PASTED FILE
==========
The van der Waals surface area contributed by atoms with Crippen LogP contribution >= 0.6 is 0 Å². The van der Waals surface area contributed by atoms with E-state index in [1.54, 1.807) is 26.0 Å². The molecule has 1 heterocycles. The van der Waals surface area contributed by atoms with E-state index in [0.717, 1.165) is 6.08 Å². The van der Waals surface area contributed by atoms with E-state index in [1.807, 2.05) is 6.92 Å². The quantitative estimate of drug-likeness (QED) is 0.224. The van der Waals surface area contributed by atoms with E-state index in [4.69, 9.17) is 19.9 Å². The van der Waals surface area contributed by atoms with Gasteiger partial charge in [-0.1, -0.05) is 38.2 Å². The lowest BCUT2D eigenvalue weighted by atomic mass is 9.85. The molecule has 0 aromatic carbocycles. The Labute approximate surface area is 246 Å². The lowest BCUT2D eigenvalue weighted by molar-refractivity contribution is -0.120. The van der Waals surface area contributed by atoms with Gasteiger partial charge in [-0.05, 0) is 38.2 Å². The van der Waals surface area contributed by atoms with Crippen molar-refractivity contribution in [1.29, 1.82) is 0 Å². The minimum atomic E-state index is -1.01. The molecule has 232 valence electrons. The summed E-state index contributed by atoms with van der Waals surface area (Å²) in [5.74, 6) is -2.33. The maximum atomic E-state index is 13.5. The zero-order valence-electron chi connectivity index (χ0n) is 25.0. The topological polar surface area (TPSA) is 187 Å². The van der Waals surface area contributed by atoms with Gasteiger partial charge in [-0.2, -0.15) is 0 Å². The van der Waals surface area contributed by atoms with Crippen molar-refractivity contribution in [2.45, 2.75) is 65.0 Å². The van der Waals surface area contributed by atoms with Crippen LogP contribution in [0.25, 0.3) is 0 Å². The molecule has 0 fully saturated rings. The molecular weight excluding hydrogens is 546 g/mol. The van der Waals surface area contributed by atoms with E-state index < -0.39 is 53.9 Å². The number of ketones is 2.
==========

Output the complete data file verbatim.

The van der Waals surface area contributed by atoms with Crippen LogP contribution >= 0.6 is 0 Å². The van der Waals surface area contributed by atoms with E-state index in [1.54, 1.807) is 26.0 Å². The molecule has 1 heterocycles. The van der Waals surface area contributed by atoms with E-state index in [0.717, 1.165) is 6.08 Å². The van der Waals surface area contributed by atoms with E-state index in [1.807, 2.05) is 6.92 Å². The quantitative estimate of drug-likeness (QED) is 0.224. The van der Waals surface area contributed by atoms with E-state index in [4.69, 9.17) is 19.9 Å². The van der Waals surface area contributed by atoms with Gasteiger partial charge in [-0.1, -0.05) is 38.2 Å². The lowest BCUT2D eigenvalue weighted by atomic mass is 9.85. The molecule has 0 aromatic carbocycles. The Labute approximate surface area is 246 Å². The lowest BCUT2D eigenvalue weighted by molar-refractivity contribution is -0.120. The van der Waals surface area contributed by atoms with Gasteiger partial charge in [-0.05, 0) is 38.2 Å². The van der Waals surface area contributed by atoms with Crippen molar-refractivity contribution in [1.29, 1.82) is 0 Å². The minimum atomic E-state index is -1.01. The molecule has 232 valence electrons. The summed E-state index contributed by atoms with van der Waals surface area (Å²) in [5.74, 6) is -2.33. The maximum atomic E-state index is 13.5. The zero-order valence-electron chi connectivity index (χ0n) is 25.0. The topological polar surface area (TPSA) is 187 Å². The van der Waals surface area contributed by atoms with Gasteiger partial charge in [-0.2, -0.15) is 0 Å². The van der Waals surface area contributed by atoms with Crippen molar-refractivity contribution in [2.45, 2.75) is 65.0 Å². The van der Waals surface area contributed by atoms with Crippen LogP contribution in [0.25, 0.3) is 0 Å². The molecule has 0 fully saturated rings. The molecular weight excluding hydrogens is 546 g/mol. The van der Waals surface area contributed by atoms with E-state index < -0.39 is 53.9 Å². The number of ketones is 2.